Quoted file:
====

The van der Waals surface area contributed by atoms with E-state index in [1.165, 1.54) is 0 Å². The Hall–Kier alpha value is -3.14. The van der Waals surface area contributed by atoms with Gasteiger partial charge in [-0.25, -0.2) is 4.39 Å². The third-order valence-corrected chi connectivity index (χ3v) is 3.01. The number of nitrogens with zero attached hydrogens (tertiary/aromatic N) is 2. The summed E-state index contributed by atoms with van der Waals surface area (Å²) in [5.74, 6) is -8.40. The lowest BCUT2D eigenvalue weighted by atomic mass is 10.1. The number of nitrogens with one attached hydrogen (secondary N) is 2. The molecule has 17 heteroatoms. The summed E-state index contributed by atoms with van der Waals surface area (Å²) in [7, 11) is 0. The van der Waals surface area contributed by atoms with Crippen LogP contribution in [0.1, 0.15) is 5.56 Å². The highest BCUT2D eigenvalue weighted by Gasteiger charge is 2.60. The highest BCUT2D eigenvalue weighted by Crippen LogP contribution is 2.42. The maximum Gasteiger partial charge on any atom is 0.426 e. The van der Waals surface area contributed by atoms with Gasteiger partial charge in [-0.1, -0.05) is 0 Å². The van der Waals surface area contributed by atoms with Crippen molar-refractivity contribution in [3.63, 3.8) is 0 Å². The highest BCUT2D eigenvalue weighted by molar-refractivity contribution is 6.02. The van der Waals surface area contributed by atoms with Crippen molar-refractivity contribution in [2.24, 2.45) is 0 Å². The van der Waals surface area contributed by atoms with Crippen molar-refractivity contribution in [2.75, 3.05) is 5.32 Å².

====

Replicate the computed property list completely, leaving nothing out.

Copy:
The van der Waals surface area contributed by atoms with E-state index in [1.165, 1.54) is 0 Å². The Hall–Kier alpha value is -3.14. The van der Waals surface area contributed by atoms with Gasteiger partial charge in [-0.25, -0.2) is 4.39 Å². The third-order valence-corrected chi connectivity index (χ3v) is 3.01. The number of nitrogens with zero attached hydrogens (tertiary/aromatic N) is 2. The summed E-state index contributed by atoms with van der Waals surface area (Å²) in [5.74, 6) is -8.40. The lowest BCUT2D eigenvalue weighted by atomic mass is 10.1. The number of nitrogens with one attached hydrogen (secondary N) is 2. The molecule has 17 heteroatoms. The summed E-state index contributed by atoms with van der Waals surface area (Å²) in [7, 11) is 0. The van der Waals surface area contributed by atoms with Crippen LogP contribution in [0.1, 0.15) is 5.56 Å². The highest BCUT2D eigenvalue weighted by Gasteiger charge is 2.60. The highest BCUT2D eigenvalue weighted by Crippen LogP contribution is 2.42. The maximum Gasteiger partial charge on any atom is 0.426 e. The van der Waals surface area contributed by atoms with Gasteiger partial charge in [-0.1, -0.05) is 0 Å². The van der Waals surface area contributed by atoms with Crippen molar-refractivity contribution in [3.63, 3.8) is 0 Å². The highest BCUT2D eigenvalue weighted by molar-refractivity contribution is 6.02. The van der Waals surface area contributed by atoms with Crippen molar-refractivity contribution in [2.24, 2.45) is 0 Å². The van der Waals surface area contributed by atoms with Crippen molar-refractivity contribution in [2.75, 3.05) is 5.32 Å².